One of the greatest gifts my friend gave me when she preached was that she talked about how at specifics time in her life she experiences and knew Jesus better, more intimately than she ever had before, and then sometime later she looked back with longing for those times when she knew Jesus more intimately than she ever had before.  Jesus would be present to her in a new way, and she invite him to be with her through the next wave of doubt and of question so he could bring her back to the place where she would say, “Wow! Jesus, I know you more intimately than I ever have before!”  This kind of lived faith, this kind of trusting relationship in which we feel safe to say, “God, I believe. Help my unbelief”, which is also in the Gospels, is the kind of faith, is the kind of relationship that Thomas models for us in today’s Gospel. 

As we continue this Easter celebration through Eastertide, the 50 days between Easter and Pentecost, I invite you to think about Thomas.  And, if it helps you, to use the image my dear friend gave to me as such a gift and blessing some 20 years ago. It is okay to have the head faith, the faith that you carry because it is about the things you have been told or have been taught. But what Jesus really, truly desires for us and with us is a heart faith, the kind of faith we seek to see in God’s world in all that we do, with and in all we encounter, including the everyday places.

The not-so-empty tomb

This is my 2020 Easter sermon. We heard the Gospel of John 20:1-18.

Easter is the most sacred of days, the day we celebrate the resurrection of Jesus Christ – a day that changed the world like no other before, nor since.  Although we in the church revel in the return of the “Alleluias,” the Gospel story of the resurrection is quite different.  The story as told in John’s Gospel starts as one of emptiness, disbelief, and tears.  It is a story of not immediately seeing what is happening, who is right there in front of you.  It is a story that unfolds slowly, deliberately, rather than with the heightened energy and excitement that seems to surround other stories – Christmas, for instance, with its heralding star, angels proclaiming the news, and magi with gifts.  It is a story of expectation and longing.  Then it becomes the story of the promise fulfilled.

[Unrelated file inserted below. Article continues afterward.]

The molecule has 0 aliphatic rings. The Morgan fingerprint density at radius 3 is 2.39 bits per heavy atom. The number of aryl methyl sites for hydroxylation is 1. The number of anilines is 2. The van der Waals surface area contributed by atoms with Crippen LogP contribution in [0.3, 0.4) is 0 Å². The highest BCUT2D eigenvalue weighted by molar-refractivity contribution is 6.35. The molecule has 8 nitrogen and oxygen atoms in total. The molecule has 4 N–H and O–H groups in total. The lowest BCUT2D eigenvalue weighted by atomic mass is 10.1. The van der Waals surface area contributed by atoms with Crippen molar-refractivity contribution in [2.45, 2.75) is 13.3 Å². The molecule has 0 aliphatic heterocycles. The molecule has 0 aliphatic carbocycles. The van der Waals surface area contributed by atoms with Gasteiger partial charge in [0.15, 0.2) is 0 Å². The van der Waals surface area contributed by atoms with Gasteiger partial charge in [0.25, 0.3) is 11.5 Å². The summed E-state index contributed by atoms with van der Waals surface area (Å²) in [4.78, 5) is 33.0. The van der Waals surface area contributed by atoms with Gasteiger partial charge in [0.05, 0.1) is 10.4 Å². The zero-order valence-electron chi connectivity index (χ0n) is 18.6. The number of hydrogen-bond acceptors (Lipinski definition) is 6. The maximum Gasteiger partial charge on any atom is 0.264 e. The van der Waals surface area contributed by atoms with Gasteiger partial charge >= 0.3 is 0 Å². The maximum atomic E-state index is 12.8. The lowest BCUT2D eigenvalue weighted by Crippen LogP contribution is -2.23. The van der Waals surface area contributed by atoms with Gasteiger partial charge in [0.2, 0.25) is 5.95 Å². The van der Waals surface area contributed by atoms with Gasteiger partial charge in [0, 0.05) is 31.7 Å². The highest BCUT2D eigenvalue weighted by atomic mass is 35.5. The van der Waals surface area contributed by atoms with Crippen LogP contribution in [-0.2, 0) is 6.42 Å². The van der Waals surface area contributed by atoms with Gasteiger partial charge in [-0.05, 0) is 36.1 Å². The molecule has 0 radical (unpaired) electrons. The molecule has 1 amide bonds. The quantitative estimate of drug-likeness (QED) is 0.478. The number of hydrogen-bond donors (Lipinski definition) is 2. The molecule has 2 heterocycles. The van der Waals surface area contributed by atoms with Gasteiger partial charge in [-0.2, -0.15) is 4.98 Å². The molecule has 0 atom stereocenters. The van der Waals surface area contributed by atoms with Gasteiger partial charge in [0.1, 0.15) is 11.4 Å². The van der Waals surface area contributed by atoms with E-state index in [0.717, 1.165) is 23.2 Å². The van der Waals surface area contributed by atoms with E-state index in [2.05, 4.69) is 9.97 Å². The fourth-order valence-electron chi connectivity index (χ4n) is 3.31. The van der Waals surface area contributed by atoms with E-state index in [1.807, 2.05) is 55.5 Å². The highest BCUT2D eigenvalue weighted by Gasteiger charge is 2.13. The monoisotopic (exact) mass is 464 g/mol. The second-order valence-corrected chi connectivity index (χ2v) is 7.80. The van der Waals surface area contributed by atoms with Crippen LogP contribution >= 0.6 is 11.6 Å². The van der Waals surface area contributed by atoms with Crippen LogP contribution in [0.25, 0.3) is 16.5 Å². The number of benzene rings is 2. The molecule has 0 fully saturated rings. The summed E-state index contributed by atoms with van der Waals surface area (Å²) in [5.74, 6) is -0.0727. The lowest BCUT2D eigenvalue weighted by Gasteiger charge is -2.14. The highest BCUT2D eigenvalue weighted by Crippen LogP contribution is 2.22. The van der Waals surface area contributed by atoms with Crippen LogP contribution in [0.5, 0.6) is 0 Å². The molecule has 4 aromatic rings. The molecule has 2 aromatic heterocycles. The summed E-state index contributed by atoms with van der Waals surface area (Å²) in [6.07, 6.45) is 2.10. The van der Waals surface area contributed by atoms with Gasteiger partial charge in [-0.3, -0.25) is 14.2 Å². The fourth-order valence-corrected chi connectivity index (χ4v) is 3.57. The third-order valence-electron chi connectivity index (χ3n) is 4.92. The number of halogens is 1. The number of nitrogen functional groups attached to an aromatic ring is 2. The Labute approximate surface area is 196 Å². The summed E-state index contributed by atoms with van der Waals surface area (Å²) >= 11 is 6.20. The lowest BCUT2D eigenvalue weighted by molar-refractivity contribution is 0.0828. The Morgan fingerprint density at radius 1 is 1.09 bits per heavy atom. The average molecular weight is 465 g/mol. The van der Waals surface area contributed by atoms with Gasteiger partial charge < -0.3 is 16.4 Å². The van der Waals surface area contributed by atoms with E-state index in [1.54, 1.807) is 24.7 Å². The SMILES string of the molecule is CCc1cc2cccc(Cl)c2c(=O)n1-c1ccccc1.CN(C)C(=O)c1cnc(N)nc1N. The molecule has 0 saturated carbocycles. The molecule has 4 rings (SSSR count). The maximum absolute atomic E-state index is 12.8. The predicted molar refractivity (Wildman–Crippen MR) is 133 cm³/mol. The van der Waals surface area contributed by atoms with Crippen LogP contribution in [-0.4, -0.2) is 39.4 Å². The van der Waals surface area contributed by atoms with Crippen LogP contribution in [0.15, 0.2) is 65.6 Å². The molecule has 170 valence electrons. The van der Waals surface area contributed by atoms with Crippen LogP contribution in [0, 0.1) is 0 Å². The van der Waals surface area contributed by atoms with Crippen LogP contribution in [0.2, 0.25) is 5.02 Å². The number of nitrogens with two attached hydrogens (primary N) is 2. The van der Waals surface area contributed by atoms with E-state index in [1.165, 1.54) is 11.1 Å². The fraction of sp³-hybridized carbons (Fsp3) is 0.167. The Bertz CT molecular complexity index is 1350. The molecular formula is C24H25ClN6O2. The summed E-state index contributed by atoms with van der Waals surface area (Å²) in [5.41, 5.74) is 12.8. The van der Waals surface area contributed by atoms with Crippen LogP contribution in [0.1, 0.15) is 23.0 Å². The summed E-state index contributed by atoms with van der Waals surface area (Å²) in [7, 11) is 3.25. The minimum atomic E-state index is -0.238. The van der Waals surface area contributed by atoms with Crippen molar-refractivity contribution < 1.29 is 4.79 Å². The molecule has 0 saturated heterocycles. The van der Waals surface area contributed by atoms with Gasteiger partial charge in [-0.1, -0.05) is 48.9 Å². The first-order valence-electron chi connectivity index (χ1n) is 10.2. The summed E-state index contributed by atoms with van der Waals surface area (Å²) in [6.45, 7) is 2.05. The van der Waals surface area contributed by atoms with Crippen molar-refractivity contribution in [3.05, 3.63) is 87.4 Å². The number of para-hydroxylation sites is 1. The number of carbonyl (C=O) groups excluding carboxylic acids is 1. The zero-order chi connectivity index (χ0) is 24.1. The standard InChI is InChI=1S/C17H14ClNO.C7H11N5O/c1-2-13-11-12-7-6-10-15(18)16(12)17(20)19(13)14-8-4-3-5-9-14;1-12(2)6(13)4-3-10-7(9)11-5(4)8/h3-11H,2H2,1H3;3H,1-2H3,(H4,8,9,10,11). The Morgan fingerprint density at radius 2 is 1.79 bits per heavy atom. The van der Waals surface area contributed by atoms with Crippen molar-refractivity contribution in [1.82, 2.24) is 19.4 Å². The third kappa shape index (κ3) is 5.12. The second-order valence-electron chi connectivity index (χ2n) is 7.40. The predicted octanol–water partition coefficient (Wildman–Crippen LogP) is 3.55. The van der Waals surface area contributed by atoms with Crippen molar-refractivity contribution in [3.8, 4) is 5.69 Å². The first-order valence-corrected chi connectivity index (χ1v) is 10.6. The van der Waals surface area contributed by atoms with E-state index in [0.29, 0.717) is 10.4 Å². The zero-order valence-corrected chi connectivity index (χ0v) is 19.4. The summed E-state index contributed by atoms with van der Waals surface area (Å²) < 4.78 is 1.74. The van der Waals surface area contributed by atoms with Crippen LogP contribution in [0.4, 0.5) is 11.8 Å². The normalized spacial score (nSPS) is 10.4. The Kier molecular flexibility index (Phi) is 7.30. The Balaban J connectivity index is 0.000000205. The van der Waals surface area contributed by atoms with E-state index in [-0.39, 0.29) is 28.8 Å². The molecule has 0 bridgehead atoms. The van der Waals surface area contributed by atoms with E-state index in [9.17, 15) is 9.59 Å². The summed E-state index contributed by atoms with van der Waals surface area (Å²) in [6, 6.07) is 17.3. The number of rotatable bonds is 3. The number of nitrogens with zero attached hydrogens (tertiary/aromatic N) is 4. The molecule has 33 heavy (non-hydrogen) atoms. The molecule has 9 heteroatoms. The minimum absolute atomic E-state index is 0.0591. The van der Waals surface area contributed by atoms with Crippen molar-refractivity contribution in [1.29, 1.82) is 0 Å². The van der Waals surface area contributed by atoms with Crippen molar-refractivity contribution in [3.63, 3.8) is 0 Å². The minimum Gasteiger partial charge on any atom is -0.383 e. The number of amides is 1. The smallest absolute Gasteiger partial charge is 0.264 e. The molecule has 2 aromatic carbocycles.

The theologian, Frederick Buechner writes:

The symbol of Easter is the empty tomb. You can’t depict or domesticate emptiness. You can’t make it into pageants and string it with lights. It doesn’t move people to give presents to each other or sing old songs. It ebbs and flows all around us, the Eastertide. Even the great choruses of Handel’s Messiah sound a little like a handful of crickets chirping under the moon.

He rose. A few saw him briefly and talked to him. If it is true, there is nothing left to say. If it is not true, there is nothing left to say. For believers and unbelievers both, life has never been the same again. For some, neither has death. What is left now is the emptiness. There are those who, like Magdalen, will never stop searching it till they find his face.


In today’s Gospel,  Mary Magdalene rises early and quietly returns to the tomb to pay her respects to her beloved friend and teacher.  It is easy to believe she expected to be alone with Jesus, in a time of quiet sorrow that the hopes she shared with so many others for a different kind of life, a life that had been summarily taken from them with Jesus’ execution.  Imagine how she must have felt, to have even this ritual of mourning taken from her.  Imagine her disbelief that anyone would have taken his body.  Imagine her longing to be able to be with Jesus, even for just one more day.  She runs to Peter and the Beloved Disciple to share her grief and disbelief.

Peter and the Beloved Disciple cannot believe it either.  They have to see for themselves, so they accompany Mary Magdalene back to the tomb.  When they see that what she told them is true, they turn and walk away.  They believe it is over, that there is nothing left to expect.  They return to their homes, leaving Mary Magdalene there, alone at the empty tomb.

But wait!  The tomb isn’t empty.  There are angels but not the loudly, joyfully proclaiming angels who heralded Jesus’ birth.  These angels are sitting quietly, as if waiting for Mary to notice them, waiting for her to make the first move.    When she looks in, they ask her a question, “Woman, why are you weeping?”  She answers them and then turns away to leave.  And then she has the experience of meeting the risen Christ face-to-face We might wonder how it is she did not recognize the man she dearly loved and respected, the man she knew could change the world.  How could she mistake Jesus for the gardener?  Wouldn’t it, shouldn’t it, have been obvious to her who he was?

Imagine Mary Magdalene, there with Jesus through his ministry, his crucifixion, and now at the empty tomb, without the benefit of the 2000+ years of history and experience we have today.  She is there at the empty tomb with no other plausible explanation for what happened to the body of the man she saw die than that the authorities moved it or someone, for some reason, stole it.  It is little wonder, really, that she mistook Jesus for a gardener.  She does not know what to think, what to believe, but as much as she longs for it she does not expect to ever see Jesus again.